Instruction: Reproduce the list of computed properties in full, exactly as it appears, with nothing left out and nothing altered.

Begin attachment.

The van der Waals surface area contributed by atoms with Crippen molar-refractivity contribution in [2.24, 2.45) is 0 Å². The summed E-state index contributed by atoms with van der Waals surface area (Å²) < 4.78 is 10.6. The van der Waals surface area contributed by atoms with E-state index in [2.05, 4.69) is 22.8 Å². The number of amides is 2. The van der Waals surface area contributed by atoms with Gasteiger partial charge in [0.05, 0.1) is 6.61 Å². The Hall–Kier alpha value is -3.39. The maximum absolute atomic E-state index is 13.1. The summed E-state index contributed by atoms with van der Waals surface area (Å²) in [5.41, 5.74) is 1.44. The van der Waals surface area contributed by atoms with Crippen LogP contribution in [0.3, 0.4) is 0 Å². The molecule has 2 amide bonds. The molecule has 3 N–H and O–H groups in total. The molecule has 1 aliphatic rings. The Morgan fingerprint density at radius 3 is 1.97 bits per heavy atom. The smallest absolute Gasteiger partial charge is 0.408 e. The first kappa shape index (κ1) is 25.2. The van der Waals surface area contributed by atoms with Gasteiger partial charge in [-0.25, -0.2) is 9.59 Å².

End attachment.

The van der Waals surface area contributed by atoms with Crippen molar-refractivity contribution in [2.24, 2.45) is 0 Å². The summed E-state index contributed by atoms with van der Waals surface area (Å²) < 4.78 is 10.6. The van der Waals surface area contributed by atoms with E-state index in [2.05, 4.69) is 22.8 Å². The number of amides is 2. The van der Waals surface area contributed by atoms with Gasteiger partial charge in [0.05, 0.1) is 6.61 Å². The Hall–Kier alpha value is -3.39. The maximum absolute atomic E-state index is 13.1. The summed E-state index contributed by atoms with van der Waals surface area (Å²) in [5.41, 5.74) is 1.44. The van der Waals surface area contributed by atoms with Crippen LogP contribution in [0.3, 0.4) is 0 Å². The molecule has 2 amide bonds. The molecule has 3 N–H and O–H groups in total. The molecule has 1 aliphatic rings. The Morgan fingerprint density at radius 3 is 1.97 bits per heavy atom. The smallest absolute Gasteiger partial charge is 0.408 e. The first kappa shape index (κ1) is 25.2. The van der Waals surface area contributed by atoms with Gasteiger partial charge in [-0.25, -0.2) is 9.59 Å².